$$PVM = \frac{8400 \cdot t_{plate}}{\sqrt{N_x^2 + N_y^2 - N_xN_y + 3N_{xy}^2}} - 1$$$$PIS = \frac{8400 \cdot t_{plate}}{|Ny|} - 1$$$$PHB = 0.847 + 0.96 \cdot x_1 + 0.986 \cdot x_2 - 0.216 \cdot x_3 + 0.077 \cdot x_1^2 + 0.11 \cdot x_2^2 + 0.007 \cdot x_3^2 + 0.378 \cdot x_1x_2 - 0.106 \cdot x_1x_3 - 0.11 \cdot x_2x_3$$and:

$x_1 = 4 * (t_{plate} - 0.075)$

$x_2 = 20 * (t_h - 0.1)$

$x_3 = -6000 * (\frac{1}{N_{xy}} + 0.003)$

The failure event is defined as $g(x) ≤ 0$ (this means that one or more of PVM, PIS and PHB have failed).

Source article: B. J. Bichon, J. M. McFarland, and S. Mahadevan, “Efficient surrogate models for reliability analysis of systems with multiple failure modes”, Reliability Engineering & System Safety, 96(10):1386-1395, 2011. DOI: 10.1016/j.ress.2011.05.008.

## Input variables¶

We will make the following **assumptions** concerning the distribution of our input variables, which we assume are independent:

Name | Distribution | Description |
---|---|---|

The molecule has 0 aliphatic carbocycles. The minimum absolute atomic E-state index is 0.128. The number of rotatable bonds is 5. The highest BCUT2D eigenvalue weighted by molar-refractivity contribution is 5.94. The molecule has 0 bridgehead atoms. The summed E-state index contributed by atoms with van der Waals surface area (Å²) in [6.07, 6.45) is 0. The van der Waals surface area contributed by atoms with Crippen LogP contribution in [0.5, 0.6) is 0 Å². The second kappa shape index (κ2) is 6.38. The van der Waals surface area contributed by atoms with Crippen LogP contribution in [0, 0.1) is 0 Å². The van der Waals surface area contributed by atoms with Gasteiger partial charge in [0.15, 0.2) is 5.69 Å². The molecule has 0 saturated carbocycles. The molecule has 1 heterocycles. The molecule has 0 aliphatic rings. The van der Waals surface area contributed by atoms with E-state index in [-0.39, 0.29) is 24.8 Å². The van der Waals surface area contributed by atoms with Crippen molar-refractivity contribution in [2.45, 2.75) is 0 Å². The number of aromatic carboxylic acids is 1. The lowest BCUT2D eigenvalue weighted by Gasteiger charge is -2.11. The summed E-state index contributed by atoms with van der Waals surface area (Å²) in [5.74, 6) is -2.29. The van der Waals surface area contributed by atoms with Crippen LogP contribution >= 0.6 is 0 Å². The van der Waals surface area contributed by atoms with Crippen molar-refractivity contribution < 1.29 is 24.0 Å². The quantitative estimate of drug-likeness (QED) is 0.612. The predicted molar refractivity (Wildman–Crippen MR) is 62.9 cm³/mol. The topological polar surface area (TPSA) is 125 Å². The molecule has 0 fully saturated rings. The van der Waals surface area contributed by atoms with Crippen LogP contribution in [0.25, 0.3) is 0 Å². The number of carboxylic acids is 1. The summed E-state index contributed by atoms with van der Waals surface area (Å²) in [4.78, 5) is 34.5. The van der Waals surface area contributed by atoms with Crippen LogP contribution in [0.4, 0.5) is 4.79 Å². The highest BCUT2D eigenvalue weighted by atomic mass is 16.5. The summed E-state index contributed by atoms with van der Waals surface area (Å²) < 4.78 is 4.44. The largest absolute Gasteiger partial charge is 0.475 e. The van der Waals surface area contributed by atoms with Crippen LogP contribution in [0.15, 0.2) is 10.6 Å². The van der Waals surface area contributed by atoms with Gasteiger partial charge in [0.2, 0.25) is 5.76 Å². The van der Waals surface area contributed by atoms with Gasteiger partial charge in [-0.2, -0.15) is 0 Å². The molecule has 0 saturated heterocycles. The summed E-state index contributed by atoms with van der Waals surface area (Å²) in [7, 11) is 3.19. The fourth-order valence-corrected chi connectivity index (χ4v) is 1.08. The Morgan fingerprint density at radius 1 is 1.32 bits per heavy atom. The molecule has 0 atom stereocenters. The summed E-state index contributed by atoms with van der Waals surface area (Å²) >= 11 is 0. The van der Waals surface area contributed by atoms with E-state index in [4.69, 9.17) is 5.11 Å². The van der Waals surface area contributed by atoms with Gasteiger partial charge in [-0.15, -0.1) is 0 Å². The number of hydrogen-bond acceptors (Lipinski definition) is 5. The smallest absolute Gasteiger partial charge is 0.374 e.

$t_{plate}$ | Normal(0.07433, 0.005) | Plate thickness |

$t_h$ | Normal(0.1, 0.01) | Honeycomb thickness |

$N_x$ | Normal(13, 60) | Load on tank, x-component |

$N_y$ | Normal(4751, 48) | Load on tank, y-component |

$N_{xy}$ | Normal(-648, 11) | Load on tank, xy-component |

We want to use a Monte Carlo simulation to estimate the probability of failure, i.e. the probability that $g(x) ≤ 0$.

## Method¶

Start by defining a function that generates a random input value (note that the input space is 5-dimensional, here represented using a Python dictionary), then functions that calculate the value of PVM, PIS and PHB for some input.

```
def random_input():
ri = {}
ri["tplate"] = scipy.stats.norm(0.07433, 0.005).rvs()